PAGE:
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From: Kevlin Henney (kevlin_at_[hidden])
Date: 2000-11-30 14:24:28

In message <v03110700b64b3a95a629@[]>, Jesse Jones
<jejones_at_[hidden]> writes
>>Some, but certainly not the major part. Function objects fall into three
>>categories wrt state:
>>(1) Stateless, eg functions, many of the function object types in the
>>standard, many predicates, many transformations.
>>(2) Stateful but with fixed state, eg many bound function objects, many
>>of the other function object types in the library, many predicates, many
>>(3) Stateful but with changeable state, eg RNGs, accumulators.
>>In my experience, category (1) and (2) cover most of the uses, eg the
>>callback examples cited, predicates, etc would fall into these
>>categories, hence no need for synchronisation. Category (3) is the
>>minority category, IME, and it is only category (3) that definitely
>>requires synchronisation.
>Callbacks that wrap member functions also generally fall into category 3. I
>think that will be the most common use of callbacks. They're very handy for
>GUI programming and other sorts of notifications. The other categories seem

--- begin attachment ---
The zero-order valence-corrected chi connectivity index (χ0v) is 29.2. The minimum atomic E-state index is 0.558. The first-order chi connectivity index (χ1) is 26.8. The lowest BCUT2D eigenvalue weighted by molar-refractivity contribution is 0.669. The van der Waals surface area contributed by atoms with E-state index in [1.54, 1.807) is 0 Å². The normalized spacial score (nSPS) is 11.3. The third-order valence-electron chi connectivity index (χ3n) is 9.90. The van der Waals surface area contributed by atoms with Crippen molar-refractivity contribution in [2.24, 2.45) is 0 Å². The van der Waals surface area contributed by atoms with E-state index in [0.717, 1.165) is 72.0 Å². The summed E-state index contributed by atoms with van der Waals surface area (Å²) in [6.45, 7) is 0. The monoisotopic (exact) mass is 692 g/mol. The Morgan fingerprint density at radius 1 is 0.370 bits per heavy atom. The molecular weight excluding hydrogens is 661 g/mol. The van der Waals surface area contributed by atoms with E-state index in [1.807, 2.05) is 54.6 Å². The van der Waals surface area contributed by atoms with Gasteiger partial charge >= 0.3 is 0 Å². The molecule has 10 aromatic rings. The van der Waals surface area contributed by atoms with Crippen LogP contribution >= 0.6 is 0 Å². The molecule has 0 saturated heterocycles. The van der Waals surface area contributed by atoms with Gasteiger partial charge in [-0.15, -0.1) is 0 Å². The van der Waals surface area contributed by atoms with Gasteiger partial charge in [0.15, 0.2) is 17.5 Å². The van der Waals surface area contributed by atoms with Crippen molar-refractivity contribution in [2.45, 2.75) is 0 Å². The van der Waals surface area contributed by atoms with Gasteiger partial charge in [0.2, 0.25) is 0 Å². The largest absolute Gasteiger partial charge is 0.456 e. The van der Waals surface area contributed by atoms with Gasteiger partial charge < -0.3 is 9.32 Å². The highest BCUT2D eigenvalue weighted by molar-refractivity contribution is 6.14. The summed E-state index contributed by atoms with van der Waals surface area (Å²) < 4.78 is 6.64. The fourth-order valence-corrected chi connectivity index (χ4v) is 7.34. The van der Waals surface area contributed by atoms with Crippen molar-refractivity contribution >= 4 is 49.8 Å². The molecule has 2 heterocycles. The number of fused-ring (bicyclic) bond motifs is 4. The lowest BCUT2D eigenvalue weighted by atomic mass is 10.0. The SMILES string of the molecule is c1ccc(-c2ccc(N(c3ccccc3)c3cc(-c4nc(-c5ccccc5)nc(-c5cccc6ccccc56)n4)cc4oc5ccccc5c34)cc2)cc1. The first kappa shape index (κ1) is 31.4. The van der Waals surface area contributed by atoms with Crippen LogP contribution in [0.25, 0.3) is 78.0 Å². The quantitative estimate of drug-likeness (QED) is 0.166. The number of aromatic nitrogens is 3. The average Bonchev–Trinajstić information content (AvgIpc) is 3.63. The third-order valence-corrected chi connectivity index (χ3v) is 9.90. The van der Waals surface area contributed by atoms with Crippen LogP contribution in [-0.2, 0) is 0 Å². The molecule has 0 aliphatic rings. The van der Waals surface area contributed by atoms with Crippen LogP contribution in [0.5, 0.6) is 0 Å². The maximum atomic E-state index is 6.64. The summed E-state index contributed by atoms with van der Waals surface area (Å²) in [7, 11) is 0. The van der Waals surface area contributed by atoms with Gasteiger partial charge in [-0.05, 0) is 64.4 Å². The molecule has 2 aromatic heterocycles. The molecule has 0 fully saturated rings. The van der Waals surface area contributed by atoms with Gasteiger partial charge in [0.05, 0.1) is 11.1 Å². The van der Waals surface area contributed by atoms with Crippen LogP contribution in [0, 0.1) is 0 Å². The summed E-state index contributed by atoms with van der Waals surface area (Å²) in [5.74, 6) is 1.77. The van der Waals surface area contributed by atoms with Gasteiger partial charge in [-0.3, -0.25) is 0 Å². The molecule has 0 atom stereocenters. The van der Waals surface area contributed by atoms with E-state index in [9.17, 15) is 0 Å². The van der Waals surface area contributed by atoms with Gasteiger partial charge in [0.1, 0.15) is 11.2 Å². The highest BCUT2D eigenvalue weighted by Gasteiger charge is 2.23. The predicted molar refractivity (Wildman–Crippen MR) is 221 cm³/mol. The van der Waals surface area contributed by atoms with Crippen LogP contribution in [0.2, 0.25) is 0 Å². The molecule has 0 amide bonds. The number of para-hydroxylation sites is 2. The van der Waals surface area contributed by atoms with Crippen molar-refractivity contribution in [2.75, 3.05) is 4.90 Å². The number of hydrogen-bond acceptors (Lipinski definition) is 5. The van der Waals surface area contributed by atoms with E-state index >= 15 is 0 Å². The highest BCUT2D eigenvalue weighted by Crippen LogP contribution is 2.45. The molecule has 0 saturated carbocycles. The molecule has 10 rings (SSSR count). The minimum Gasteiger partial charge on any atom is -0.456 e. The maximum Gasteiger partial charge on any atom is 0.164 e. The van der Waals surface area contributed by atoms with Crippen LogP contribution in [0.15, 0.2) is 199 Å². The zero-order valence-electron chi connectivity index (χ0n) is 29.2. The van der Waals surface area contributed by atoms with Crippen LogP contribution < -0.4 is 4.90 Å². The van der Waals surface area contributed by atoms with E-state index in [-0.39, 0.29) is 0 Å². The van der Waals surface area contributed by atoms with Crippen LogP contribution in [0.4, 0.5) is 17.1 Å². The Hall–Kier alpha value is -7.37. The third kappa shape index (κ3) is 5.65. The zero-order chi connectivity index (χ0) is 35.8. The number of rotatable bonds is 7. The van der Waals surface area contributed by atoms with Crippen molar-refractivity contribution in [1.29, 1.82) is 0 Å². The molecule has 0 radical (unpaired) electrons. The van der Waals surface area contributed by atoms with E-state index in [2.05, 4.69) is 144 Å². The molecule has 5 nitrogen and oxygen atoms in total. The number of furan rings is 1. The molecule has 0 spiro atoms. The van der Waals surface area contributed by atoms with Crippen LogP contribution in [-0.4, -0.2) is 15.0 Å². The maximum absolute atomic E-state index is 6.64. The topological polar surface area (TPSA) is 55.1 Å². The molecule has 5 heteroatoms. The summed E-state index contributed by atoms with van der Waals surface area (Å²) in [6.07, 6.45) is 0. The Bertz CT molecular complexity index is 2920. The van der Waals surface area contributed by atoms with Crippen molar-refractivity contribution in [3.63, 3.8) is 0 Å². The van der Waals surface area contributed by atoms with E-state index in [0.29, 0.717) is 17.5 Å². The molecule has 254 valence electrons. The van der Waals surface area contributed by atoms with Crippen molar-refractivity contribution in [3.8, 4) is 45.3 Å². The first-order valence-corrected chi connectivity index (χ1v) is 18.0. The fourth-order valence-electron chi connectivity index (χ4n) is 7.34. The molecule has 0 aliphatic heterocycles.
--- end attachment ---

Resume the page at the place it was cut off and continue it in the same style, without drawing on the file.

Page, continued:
>most useful with template programming (eg std::transform), but I don't
>think most people now or in the medium term will use callbacks much there.

Perhaps you misunderstood the classification. Most callbacks fall into
category 2: stateful but with fixed state. In what way does the function
object associated with typical callbacks normally change? It has a
target, a member function to hit, and something to say. I would presume
that this would not change once the callback had been invoked. What
state changes in the callback did you have in mind?

As another point, no matter what terminology we settle on eventually, I
think we should consider dropping "callback": this is an application of
the class under discussion not its sole use or only reason for
existence. I think the name has strongly coloured the way that people
have considered the class, ie geared towards event notification. For
instance, there are many uses of this class with regular STL algorithms,
and it is the original reason I wrote the family of classes I did.
Support for event notification was certainly in my mind, but it was not
the sole reason I developed it.

As an aside, if you take this from a function object perspective then
proper copying semantics are the ones that make immediate sense. The
question of reference counting for sharing semantics becomes unasked.


  Kevlin Henney phone: +44 117 942 2990
  Curbralan Limited mobile: +44 7801 073 508
  mailto:kevlin_at_[hidden] fax: +44 870 052 2289

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